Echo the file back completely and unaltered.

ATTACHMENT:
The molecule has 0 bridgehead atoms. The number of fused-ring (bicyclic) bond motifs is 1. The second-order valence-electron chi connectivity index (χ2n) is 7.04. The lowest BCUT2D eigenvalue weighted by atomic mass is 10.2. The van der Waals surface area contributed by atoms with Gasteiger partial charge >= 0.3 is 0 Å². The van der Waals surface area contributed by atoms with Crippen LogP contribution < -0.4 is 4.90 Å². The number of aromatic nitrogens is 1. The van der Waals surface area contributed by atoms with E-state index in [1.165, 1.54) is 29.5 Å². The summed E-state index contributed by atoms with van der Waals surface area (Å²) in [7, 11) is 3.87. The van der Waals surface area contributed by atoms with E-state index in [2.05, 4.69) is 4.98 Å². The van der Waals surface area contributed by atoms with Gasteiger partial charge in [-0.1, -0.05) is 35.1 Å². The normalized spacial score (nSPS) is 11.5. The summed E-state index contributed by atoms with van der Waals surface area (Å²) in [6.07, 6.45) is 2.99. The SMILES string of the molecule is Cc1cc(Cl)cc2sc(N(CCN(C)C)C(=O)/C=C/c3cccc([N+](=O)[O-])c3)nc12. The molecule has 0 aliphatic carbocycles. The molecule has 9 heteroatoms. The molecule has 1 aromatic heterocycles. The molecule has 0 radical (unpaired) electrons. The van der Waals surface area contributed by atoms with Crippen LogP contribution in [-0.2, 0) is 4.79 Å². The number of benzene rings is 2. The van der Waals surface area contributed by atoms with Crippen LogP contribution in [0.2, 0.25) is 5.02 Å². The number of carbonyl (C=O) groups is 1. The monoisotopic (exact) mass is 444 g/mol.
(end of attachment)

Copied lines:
The molecule has 0 bridgehead atoms. The number of fused-ring (bicyclic) bond motifs is 1. The second-order valence-electron chi connectivity index (χ2n) is 7.04. The lowest BCUT2D eigenvalue weighted by atomic mass is 10.2. The van der Waals surface area contributed by atoms with Gasteiger partial charge >= 0.3 is 0 Å². The van der Waals surface area contributed by atoms with Crippen LogP contribution < -0.4 is 4.90 Å². The number of aromatic nitrogens is 1. The van der Waals surface area contributed by atoms with E-state index in [1.165, 1.54) is 29.5 Å². The summed E-state index contributed by atoms with van der Waals surface area (Å²) in [7, 11) is 3.87. The van der Waals surface area contributed by atoms with E-state index in [2.05, 4.69) is 4.98 Å². The van der Waals surface area contributed by atoms with Gasteiger partial charge in [-0.1, -0.05) is 35.1 Å². The normalized spacial score (nSPS) is 11.5. The summed E-state index contributed by atoms with van der Waals surface area (Å²) in [6.07, 6.45) is 2.99. The SMILES string of the molecule is Cc1cc(Cl)cc2sc(N(CCN(C)C)C(=O)/C=C/c3cccc([N+](=O)[O-])c3)nc12. The molecule has 0 aliphatic carbocycles. The molecule has 9 heteroatoms. The molecule has 1 aromatic heterocycles. The molecule has 0 radical (unpaired) electrons. The van der Waals surface area contributed by atoms with Crippen LogP contribution in [-0.2, 0) is 4.79 Å². The number of benzene rings is 2. The van der Waals surface area contributed by atoms with Crippen LogP contribution in [0.2, 0.25) is 5.02 Å². The number of carbonyl (C=O) groups is 1. The monoisotopic (exact) mass is 444 g/mol.